30 November 1998
low-signal selector RHY. Low signal selection is performed in software.
Figure 3-13. Humidifier control loop.
10. THE TYPICAL SCHEMATIC.
a. The integration of standard control loops into a standard system starts with a schematic. A typical
schematic for single-loop controller applications is shown in figure 3-14 and for DDC applications is
shown in figure 3-15.
Figure 3-14. Typical single-loop controller schematic.
Figure 3-15. Typical DDC schematic.
b. Figure 3-14 shows the control loops arranged around an airflow diagram. When showing the
schematic, the designer will:
(1) Label all HVAC equipment.
(2) Label each control device with a unique identifier.
(3) Label the action (NC or NO) of all valves, dampers, and other appropriate devices.
(4) Label the action of all controllers as direct-acting DIR or reverse-acting REV.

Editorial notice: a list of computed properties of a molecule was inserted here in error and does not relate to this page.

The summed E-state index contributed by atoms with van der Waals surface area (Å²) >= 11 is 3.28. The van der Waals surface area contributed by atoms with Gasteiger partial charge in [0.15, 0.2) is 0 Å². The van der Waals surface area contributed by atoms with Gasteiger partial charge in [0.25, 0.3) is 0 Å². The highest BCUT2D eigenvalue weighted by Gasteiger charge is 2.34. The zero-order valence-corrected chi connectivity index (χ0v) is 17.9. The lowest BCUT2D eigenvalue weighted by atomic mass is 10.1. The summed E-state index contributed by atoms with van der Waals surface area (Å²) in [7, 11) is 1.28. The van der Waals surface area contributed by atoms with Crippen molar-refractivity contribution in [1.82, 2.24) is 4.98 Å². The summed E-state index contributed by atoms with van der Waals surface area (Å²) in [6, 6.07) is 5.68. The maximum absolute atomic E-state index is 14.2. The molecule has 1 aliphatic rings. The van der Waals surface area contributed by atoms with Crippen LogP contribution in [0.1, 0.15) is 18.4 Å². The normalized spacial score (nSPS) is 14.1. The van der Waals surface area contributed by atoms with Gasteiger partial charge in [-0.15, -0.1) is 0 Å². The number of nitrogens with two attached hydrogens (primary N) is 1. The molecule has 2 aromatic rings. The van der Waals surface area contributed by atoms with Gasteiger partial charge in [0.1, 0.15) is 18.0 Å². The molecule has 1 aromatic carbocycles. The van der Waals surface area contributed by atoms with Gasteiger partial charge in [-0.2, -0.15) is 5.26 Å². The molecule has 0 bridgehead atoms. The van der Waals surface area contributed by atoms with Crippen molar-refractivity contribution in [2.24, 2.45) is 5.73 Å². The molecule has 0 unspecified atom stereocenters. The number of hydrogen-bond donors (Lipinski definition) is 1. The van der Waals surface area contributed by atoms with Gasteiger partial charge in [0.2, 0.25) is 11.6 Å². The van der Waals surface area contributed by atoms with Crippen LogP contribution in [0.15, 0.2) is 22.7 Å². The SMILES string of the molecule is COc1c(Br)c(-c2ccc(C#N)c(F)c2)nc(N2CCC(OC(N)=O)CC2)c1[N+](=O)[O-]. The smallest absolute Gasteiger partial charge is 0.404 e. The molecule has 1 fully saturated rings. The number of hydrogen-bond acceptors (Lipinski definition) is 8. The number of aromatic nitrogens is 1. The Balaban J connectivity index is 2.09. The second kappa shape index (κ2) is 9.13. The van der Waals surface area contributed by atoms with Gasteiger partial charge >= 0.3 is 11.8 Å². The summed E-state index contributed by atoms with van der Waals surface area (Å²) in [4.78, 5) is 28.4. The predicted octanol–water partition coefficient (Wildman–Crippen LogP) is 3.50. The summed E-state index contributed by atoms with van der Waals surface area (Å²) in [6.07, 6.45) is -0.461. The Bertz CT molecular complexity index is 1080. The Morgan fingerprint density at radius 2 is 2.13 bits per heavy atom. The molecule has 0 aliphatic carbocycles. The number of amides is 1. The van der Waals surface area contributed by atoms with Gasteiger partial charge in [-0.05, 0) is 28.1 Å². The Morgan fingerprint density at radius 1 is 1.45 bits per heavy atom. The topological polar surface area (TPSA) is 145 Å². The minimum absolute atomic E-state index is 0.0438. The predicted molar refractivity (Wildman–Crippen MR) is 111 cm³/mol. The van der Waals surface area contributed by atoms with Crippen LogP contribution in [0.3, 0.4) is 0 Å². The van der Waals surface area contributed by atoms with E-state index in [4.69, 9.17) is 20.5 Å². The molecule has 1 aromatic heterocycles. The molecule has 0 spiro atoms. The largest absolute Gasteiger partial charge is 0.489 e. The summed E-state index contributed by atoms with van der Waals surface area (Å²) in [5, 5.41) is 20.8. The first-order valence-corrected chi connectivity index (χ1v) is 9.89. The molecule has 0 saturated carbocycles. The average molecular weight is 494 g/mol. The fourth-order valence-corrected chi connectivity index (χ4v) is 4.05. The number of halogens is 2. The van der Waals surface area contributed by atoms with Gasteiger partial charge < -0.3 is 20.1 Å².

(5) Label the input of all controllers (PV or CPA).
(6) For each device that operates contacts, show a line number on which each contact will
appear on a ladder diagram.
(7) For each relay contact, show the line number of a ladder diagram on which the relay
operating coil will appear.
(8) Show the location of all instruments not located in the flow stream or in the HVAC control
(9) Show a graphic representation of sequencing operations with open and closed positions
versus controller output and space temperature.
11. THE TYPICAL LADDER DIAGRAM.
a. When all the information necessary for a description of the system is not shown on the schematic,
a ladder diagram will be required for single-loop controller applications. As the logic is performed in
software, no ladder diagram is required for DDC applications.. A typical ladder diagram is shown in figure
Figure 3-16. Typical ladder diagram.